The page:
By Sarah-Beth Bianchi – January 26, 2015
With the latest changes to the app registration process, we've been talking a lot about authentication lately, mostly focused on App Id-Key FAQs and related best practices. But an equally important part of the Id-Key authentication mechanism is the User Id-Key pair. Questions about the intricacies around User Id-Key pairs have been popping up in the forums and in direct conversations with developers using the Brightspace APIs. In this post, we'll tackle some of the key questions and best practices around user authentication.
What is a User Id-Key pair?
Brightspace generates a User Id-Key pair when a user logs in via the Brightspace API authentication process. An app built using the Brightspace APIs uses that User Id-Key pair to identify the calling user when making API calls.
Can I reuse the User Id-Key pair in other apps?
The User Id-Key pair is unique to the calling app, so it cannot be reused to make calls on behalf of that user in a different app. This is by design, based on the principle that authentication with one app cannot be inferred as permission to authenticate that user with a different app. In the worst case, this mechanism prevents a bad actor from stealing user tokens from one app to use in another app.
How does whitelisting impact User Id-Key pairs?
With the new whitelisting feature available in D2L Learning Environment version 10.3 SP13 and above, the User Id-Key pair will only be sent to location identified in the Trusted URL for an app. The goal of whitelisting is to ensure that even if your App Id-Key pair is leaked, the ability to utilize those tokens is limited by making it difficult to retrieve a User Id-Key pair. Put another way, this mechanism requires that the bad actor in possession of a leaked App Id-Key pair cannot retrieve a User Id-Key pair unless they also have access to the location specified in the Trusted URL.
Do user tokens expire?
User tokens can be set to expire after a period of time, or they can have an infinite lifespan. This setting is controlled using a Config Variable that can be set by D2L Support. It's important to note that this is a Org-level variable - there is no mechanism to allow some user tokens to expire while others remain infinite within the same Org.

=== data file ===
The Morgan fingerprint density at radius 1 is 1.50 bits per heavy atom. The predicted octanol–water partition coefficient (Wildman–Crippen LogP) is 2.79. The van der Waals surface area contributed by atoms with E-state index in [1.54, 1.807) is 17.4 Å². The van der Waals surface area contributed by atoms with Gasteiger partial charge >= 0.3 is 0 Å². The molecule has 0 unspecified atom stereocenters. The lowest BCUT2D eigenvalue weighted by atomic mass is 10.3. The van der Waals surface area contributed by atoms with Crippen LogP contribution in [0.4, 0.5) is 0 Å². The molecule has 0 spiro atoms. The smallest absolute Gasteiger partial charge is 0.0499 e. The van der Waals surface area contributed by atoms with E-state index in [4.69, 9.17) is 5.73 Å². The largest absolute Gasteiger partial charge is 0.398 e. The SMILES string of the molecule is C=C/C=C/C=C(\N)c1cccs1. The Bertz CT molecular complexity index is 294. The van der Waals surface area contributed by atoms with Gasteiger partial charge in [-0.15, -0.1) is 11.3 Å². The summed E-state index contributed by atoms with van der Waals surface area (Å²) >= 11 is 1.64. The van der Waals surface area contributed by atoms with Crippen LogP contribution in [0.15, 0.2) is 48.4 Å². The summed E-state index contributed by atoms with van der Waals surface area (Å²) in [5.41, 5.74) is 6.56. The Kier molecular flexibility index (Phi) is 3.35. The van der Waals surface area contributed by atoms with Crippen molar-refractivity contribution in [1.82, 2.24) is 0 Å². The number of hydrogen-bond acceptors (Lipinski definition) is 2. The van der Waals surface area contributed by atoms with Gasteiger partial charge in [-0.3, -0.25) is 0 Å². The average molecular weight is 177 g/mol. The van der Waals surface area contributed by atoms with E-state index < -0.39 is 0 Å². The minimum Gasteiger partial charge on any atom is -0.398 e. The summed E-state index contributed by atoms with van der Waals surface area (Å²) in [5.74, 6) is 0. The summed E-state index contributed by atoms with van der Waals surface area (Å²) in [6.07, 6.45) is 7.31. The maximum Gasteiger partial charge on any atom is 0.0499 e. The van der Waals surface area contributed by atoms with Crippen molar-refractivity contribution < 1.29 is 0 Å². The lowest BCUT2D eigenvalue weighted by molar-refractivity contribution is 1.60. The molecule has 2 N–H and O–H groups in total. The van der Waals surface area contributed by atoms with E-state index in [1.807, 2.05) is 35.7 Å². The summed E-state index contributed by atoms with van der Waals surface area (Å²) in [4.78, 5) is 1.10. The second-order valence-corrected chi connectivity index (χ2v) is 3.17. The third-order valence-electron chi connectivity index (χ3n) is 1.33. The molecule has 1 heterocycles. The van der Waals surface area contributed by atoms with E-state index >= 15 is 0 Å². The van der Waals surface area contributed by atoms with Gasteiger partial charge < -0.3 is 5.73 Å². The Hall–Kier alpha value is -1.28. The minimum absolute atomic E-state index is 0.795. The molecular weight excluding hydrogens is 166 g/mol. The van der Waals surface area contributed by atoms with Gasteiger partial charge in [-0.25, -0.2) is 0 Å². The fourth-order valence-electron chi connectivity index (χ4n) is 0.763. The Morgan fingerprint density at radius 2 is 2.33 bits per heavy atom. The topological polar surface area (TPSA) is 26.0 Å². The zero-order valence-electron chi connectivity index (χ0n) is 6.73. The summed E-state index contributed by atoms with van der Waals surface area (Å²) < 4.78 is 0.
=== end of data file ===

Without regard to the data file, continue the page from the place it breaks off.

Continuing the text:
When do expired tokens become invalid?
If you set a timeout value (i.e. 30 days) the tokens will be cleaned up during the first scheduled cleanup process that occurs after they expire. For example, if they expire after 30 days, and the scheduled task runs every 5 days, at most the tokens will be cleaned up 35 days after initial creation.
How can I revoke user tokens?
If you ever need to revoke a set of user tokens - perhaps because a physical device has been lost or compromised - there are two ways to accomplish this task.
- Change the user's password. When the password for an LMS account changes - whether initiated by the user or by an administrator - the user tokens associated with any apps become invalid. When the app attempts an API call on behalf of that user, the call will fail and the app should be designed to prompt the user to log back in to generate new user tokens.
- Revoke app access. An administrator can force user tokens for a given user to become invalid. Just as with a password change, the next time an app attempts an API call on behalf of that user, the call will fail and the app should prompt the user to log in to generate user tokens. Administrators can use this function to force re-authentication with apps without having to also cause an update the LMS account password. This mechanism is especially useful in scenarios where LMS authentication is achieved through an SSO solution that relies on a static LMS password that the end-user is never privvy to.
- In the Admin > Users tool, click the checkbox next to a user and then click More Actions > Revoke App Access.
What best practices should I follow to keep user tokens secure?
Once a User Id-Key pair is generated for an app, it's important to keep these tokens secure by following a few best practices.
- For the same reasons that you shouldn't store user tokens in a client-side app, you should never send them over an unsecure channel like plaintext email. In the rare case where you need to share user tokens - for example, if you need to provide service account tokens to an administrator to deploy into a server-side app - you should communicate these values via an encrypted channel like a secure FTP service or encrypted email.
- Take the time to evaluate apps that you registered prior to the introduction of the whitelisting feature so that you can set a Trusted URL. Setting this Trusted URL activates the whitelisting feature to provide the protections around user token generation explained above.
- If you're ever concerned that a user's account has been compromised, revoke the user tokens as explained above.
- If you're ever concerned that a specific app has compromised the security of user tokens, disable that app via the Manage Extensibility screen in any affected environments. If it's an app that you've built, you can generate a new App Id-Key pair. When you redeploy the app with the new App Id-Key pair, users will have to re-authenticate in order to generate new user tokens. In the case of a third-party app, contact the vendor directly to ask them to redeploy their app with a new App Id-Key pair. Contact D2L Support if you have concerns about a third-party app so that we can assist with resolving the matter.